Now that is a great post ITSA. You are correct, the progressives will never own up to injecting race into everything. I believe it was them that started the race baiting when anyone disagreed with the policies of this President. Yet how many folks did vote for him who are not Black. Once all of the evidence that has been hidden, comes out, I believe many will have egg on their faces on how this case was handled. The media, politics, race and corruption with the DA's office in Florida has a lot to own up to. I always find it quite amazing how folks who do not know the facts, are the first ones to rush to judgement. That sadly includes our President. The justice system only works if it based on evidence, not politics, race, emotion or the lies the media feed to us.

Last year a black woman in Florida fired warning shots against her abusive husband whom she had a restraining order and she was sentenced to 20 years. Go figure. Florida some place. Isn't that where Anthony went free too?

I agree with you, warning shots are not enough to put someone away for 20 years, remember when it happened to the man here in NH and some crazy woman accused him of holding a shot gun when she trespassed and he went to jail for awhile. Casey Anthony? Yes, she was definitely guilty and she has to live with that. Remember, what goes around comes around.....she will get her payback in some way.

What a great country! In most countries you would have to be wealthy or politically connected in order to kill someone and then be set free. In America, all you have to do is kill a black person and you wil be set free. I feel less safe in America now than at any time in my 60 years. We are less civil and less safe. Zimmerman killed an innocent kid. He disobeyed police and instigated this tragedy. I hope his life is miserable.

Unbelievable, they only reason you feel less safe is because Obozo is Commander in Chief and that is a scary thought with all the mistakes he has made. The only reason why Zimmerman is free is because 6 Brave Woman did their due diligence and reviewed all the evidence and made a decision of Not Guilty based on facts and not emotion.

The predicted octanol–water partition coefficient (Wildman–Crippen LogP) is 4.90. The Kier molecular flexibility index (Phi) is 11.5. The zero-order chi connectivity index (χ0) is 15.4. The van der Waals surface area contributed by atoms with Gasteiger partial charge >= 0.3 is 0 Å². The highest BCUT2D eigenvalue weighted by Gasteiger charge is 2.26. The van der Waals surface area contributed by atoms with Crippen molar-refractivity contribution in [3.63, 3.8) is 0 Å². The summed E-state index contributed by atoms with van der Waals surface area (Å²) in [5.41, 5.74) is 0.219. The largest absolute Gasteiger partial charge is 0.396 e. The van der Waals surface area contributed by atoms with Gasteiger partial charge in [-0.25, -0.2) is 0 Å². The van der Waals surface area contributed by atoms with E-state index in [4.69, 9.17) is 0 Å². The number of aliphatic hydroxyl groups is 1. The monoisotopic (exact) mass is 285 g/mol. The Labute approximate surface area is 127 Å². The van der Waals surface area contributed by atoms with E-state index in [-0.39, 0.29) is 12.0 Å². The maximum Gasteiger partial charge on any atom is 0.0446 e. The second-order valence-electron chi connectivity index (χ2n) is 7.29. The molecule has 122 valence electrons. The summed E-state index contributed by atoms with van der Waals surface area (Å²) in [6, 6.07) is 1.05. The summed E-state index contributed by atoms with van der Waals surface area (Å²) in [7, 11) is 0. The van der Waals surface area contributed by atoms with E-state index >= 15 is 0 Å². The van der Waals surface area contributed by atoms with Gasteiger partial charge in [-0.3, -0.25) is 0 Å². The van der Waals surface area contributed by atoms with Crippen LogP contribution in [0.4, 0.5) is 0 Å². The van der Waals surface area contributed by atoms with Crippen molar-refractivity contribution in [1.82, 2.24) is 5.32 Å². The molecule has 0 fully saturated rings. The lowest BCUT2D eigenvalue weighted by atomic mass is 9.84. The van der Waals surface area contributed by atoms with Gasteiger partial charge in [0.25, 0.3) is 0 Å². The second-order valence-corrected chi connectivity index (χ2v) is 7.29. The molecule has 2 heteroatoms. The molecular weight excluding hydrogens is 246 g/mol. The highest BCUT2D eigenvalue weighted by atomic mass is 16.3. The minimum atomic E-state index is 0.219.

Not quite. I really don't see an Obama connection here. Try to be civil. I feel less safe because republican legislatures are empowering people like Zimmerman to take the law into their own hands. We should all be afraid of this new course. They disregard the concerns of police departments and reasonable citizens. I own a gun and so far have not felt the need to carry it with me when i walk through my neighborhood or go shopping. Am worried that I my need to change my thinking just to protect myself. Again, I hope Zimmerman has a miserable life.

Try to be civil, lets look at fact. Places that have strict gun laws like Washington DC, Detroit, and Chicago (all run by Democrats) have more crime that places that have Concealed Carry Laws. But if you don't want to be civil you can avoid the facts and falsely blame Republicans.

"I hope Zimmerman has a miserable life".....now that is "civil". So I hope that Obama and his family have a miserable life....same thing isn't it???

How many times does the President of the US call up parents who lost a child due to violence? How many times does a President make statements about a Harvard Professor getting arrested by a white cop? And how many times does a President do this without knowing the facts? Then make statements about racial profiling, stating the cop acted wrong etc? There was a connection in this trial in my eyes. Justice is suppose to be blind, you get accused and a jury weighs their verdict based on evidence. This case was tried in the media, politics was inserted, etc, even before day one of the trial. The idea that self defense might actually be justified was never considered. The media played it up like it was all about race. They even hid facts. The DA also hid facts that had anything to do with Zimmerman looking good and Martin looking bad She is being investigated.. The judge was biased also. Look at the facts. Look at the fact that the prosecutors presented witnesses that benefited the defense. The jury had the facts, they evidently did what they were suppose to do, they came to a verdict based on the evidence, not on emotion, politics or race.

Rabbit, absolutely correct as usual!!!

Only a poor excuse for a President would do such things. Obama has trashed the honor and stature of the presidency. It will take a man, a real man, a real leader to rebuild that.